Reta Jo Lewis’ nomination to the controversial agency comes two years after Congress reauthorized the export credit agency after leaving it moribund from 2015 to 2019 and unable to grant financial commitments for more than $10 million.
The Biden administration has put forth Reta Jo Lewis to be president and chair of the Export-Import Bank of the United States (EXIM) for a four-year term to end on January 20, 2025. If she receives Senate approval, she will fill the role of Trump administration appointee Kimberly A. Reed, whose term expired in January this year.
Since 2016, Lewis has been a senior fellow and director of Congressional affairs at the German Marshall Fund of the United States (GMF). This 49-year-old nonpartisan policy organization focuses on issues critical to transatlantic interests.
“Reta Jo has demonstrated exemplary leadership at GMF, not just in engaging Congress on transatlantic issues but in many other important ways as well,” said Ian Lesser, acting president at the GMF, upon hearing of Lewis’ nomination. “From advancing policy thinking on subnational diplomacy to bringing diverse voices into the transatlantic conversation, Reta Jo has had a profound impact on GMF’s community on both sides of the Atlantic.”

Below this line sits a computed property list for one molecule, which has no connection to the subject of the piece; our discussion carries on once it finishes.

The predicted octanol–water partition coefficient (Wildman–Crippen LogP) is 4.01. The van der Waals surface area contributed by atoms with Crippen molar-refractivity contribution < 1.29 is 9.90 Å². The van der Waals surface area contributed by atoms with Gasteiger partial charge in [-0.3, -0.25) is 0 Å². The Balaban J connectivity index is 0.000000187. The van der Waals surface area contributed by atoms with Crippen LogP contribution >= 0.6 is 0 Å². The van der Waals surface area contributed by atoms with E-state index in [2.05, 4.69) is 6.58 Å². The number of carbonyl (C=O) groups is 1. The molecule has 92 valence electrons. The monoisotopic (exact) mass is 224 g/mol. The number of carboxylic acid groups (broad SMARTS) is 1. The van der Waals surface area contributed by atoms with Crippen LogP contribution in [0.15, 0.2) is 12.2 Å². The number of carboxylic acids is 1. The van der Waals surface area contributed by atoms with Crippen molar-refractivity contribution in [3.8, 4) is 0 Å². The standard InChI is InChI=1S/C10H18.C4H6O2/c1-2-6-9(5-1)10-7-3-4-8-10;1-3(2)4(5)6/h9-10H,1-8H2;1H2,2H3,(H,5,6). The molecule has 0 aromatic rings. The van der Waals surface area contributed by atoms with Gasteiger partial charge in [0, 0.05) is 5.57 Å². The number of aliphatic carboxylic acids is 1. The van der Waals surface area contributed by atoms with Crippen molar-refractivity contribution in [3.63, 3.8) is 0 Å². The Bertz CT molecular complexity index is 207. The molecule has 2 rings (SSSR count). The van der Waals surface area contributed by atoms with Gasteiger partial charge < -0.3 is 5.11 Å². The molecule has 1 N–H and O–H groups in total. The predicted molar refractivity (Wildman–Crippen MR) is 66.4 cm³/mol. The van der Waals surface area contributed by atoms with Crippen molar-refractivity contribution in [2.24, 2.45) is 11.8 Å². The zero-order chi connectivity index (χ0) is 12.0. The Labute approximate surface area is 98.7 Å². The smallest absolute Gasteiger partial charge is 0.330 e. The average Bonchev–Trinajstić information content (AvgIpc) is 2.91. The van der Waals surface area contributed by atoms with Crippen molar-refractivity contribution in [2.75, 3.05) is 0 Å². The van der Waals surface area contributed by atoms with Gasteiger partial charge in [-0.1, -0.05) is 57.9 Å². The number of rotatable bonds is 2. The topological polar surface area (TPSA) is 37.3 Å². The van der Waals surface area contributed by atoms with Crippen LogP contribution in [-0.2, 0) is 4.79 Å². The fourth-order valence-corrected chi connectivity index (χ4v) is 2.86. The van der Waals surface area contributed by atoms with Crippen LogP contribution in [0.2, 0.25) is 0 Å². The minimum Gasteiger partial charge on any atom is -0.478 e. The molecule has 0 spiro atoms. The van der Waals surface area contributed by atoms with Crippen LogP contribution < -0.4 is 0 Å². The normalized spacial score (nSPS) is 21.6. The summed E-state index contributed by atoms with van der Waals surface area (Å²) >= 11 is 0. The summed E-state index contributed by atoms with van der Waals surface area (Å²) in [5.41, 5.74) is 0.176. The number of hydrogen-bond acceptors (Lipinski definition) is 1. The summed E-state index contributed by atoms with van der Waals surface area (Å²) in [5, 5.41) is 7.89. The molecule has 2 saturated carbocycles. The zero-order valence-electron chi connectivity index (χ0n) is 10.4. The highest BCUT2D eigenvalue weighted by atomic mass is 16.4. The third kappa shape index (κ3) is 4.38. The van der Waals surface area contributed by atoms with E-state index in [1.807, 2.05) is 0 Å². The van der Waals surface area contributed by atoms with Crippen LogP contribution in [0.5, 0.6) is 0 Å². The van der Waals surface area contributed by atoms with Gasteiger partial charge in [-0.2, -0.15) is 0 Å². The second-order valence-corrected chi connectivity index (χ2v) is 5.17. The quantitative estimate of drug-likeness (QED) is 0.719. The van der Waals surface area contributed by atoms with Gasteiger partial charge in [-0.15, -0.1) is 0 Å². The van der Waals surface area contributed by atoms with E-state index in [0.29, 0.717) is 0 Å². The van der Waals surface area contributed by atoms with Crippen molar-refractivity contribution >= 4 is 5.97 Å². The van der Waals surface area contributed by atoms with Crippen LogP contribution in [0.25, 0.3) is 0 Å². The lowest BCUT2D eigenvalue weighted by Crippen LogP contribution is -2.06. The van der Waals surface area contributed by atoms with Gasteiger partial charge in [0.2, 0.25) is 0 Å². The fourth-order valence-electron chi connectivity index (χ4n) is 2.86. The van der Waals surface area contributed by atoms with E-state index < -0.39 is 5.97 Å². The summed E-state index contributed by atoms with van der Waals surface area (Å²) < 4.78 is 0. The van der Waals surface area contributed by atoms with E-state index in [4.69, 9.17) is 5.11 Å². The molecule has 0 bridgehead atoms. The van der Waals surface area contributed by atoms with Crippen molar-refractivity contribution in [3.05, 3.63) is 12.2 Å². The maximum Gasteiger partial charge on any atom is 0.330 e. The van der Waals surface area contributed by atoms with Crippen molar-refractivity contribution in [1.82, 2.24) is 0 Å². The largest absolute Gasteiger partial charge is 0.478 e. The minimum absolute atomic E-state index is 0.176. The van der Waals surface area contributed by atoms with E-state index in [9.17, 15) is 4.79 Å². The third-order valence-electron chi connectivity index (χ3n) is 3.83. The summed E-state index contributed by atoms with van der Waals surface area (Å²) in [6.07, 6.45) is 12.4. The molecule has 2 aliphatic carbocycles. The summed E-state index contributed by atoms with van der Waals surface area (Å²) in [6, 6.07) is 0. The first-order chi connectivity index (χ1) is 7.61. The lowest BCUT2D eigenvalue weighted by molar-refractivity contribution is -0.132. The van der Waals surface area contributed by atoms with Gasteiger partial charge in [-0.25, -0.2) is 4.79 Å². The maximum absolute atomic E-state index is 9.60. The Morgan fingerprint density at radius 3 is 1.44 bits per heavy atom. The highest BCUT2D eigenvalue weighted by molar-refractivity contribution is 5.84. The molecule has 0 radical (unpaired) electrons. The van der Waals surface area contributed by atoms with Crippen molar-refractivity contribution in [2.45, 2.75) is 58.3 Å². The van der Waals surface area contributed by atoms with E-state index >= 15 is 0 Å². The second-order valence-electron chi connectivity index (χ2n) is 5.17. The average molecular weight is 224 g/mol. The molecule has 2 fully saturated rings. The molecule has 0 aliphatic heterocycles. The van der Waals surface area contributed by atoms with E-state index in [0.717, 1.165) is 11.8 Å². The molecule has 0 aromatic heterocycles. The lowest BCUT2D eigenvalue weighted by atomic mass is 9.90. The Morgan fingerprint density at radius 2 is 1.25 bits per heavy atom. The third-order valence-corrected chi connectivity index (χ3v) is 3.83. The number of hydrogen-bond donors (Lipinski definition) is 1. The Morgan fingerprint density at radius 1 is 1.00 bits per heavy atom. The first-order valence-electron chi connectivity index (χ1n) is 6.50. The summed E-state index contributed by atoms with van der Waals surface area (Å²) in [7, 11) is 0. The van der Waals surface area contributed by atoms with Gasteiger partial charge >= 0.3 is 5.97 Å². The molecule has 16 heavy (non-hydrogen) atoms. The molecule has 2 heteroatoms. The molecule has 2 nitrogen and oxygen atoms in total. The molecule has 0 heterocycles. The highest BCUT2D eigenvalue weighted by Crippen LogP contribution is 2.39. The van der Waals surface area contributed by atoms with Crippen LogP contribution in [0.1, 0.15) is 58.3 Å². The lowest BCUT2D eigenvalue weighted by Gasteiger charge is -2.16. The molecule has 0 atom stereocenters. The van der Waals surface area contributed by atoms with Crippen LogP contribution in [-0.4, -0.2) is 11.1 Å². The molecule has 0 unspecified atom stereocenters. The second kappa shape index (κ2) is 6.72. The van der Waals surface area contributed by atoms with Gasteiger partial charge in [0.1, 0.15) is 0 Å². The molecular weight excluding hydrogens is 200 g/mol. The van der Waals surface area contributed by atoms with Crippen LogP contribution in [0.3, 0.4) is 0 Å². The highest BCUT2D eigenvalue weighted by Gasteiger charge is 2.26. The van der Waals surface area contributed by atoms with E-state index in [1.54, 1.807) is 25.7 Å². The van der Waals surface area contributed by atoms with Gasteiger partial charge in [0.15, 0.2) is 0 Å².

Before her tenure at the GMF, Lewis served as the US Department of State’s first special representative for global intergovernmental affairs from 2010 to 2013. While there, she built peer-to-peer relationships between the State Department, state and local officials, and their foreign counterparts. She holds a bachelor’s degree in political science from the University of Georgia, a master’s degree from American University and a law degree from Emory University School of Law.
Lewis’ nomination to the controversial agency comes two years after Congress reauthorized the export credit agency after leaving it moribund from 2015 to 2019 and unable to grant financial commitments for more than $10 million. Founded on February 2, 1934, EXIM’s mandate is to help small and medium-size enterprises sell goods abroad. However, it has developed a reputation for “crony capitalism,” as much of its aid has gone to large corporations like Boeing, which received 34% of all EXIM aid between 2007 and 2017.